multi-member constituencies which would give an additional safeguard to
the minorities to represent different ethnic groups. Therefore the
minorities would definitely able to elect their representatives.
Q: Is there provision in the new electoral system for more
representation by women and youth?
A: Of course. Women's representation and youth representation
have also been included as mandatory in the nomination papers.
Q: Is the Government planning to hold the Northern Provincial
Council election in due course? Will it be under the new system?
A: Of course. At the moment our Provincial Council elections
have been held under the old system. So the Provincial Council elections
will have to be under the old system. The Government would hold the
Northern Provincial Council election within the next few months, because
the democratisation process is in progress and we have been able to
strengthen the democratic process after defeating terrorism due to moves
taken by the President. This would pave the way to the people's elected
representatives in the North and the East to drive the development work
of their people.
Q: Will there be a limit to registration of new political
A: The legislation recommended by our committee was passed in
Parliament where the Commissioner of Elections will have to conduct the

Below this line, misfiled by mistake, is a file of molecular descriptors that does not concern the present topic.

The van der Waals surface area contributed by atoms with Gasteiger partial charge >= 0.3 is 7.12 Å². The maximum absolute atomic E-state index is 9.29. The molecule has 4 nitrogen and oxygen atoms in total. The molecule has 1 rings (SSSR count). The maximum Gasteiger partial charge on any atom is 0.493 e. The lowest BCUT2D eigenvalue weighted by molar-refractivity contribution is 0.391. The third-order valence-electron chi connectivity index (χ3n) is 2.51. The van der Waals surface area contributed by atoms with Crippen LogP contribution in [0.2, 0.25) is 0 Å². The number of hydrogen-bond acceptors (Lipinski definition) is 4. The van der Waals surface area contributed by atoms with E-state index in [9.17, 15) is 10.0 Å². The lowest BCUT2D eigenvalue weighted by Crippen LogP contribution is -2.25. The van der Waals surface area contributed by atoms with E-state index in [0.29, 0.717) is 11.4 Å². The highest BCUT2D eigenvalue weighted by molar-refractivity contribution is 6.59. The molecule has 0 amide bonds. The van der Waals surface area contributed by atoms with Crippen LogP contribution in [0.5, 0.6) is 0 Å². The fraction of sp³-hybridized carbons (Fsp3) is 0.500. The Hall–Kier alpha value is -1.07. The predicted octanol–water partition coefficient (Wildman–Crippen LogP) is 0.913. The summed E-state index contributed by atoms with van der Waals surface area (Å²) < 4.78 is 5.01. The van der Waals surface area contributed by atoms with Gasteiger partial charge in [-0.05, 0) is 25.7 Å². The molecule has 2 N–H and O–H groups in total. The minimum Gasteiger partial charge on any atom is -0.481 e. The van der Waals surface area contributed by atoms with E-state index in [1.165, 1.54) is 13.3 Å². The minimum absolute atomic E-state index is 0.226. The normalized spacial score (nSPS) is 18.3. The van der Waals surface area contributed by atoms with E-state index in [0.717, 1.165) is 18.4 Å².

annual registration and re-registration of parties. Those who don't
qualify would face deregistration. We have about 59 political parties.
More than half of them are totally defunct. Even the Commissioner of
Elections himself has also reported about this matter. But he has no
powers for deregistration. These powers have now been given by necessary
Q: The Constitutional Reforms also call for the establishment
of an elections commission. How will this mechanism work and how will it
A: The present constitutional amendments especially the 18th
amendment has not deleted any other commissions except the Police
Commission. For better functioning of the Police and prompt functioning
of the Police service, the Government decided to take the Police
Department because the Police is a department which comes under the
normal defence establishment. The other commissions are going to
function and the elections commission also will be one of them.
Q: Is there a possibility that the new electoral system would
reduce violence, elections violations and rivalry among candidates of
the same party?
A: Very much. That was one of the key reasons to propose this
new electoral system. Under the present electoral system unnecessary
expenditure, rivalry and violations have been increased. So the new
system would definitely be much more peaceful and much more cost
effective in the electoral process.
Q: Is there any possibility to let Sri Lankans abroad to vote,
as done by many other countries for their citizens abroad?
A: There is a proposal for that. That proposal has been
studied. But the finality has not been reached. We have an overwhelming
majority of people working abroad specially in the Middle East. Whether
they could be allowed to come for vote etc is a process which the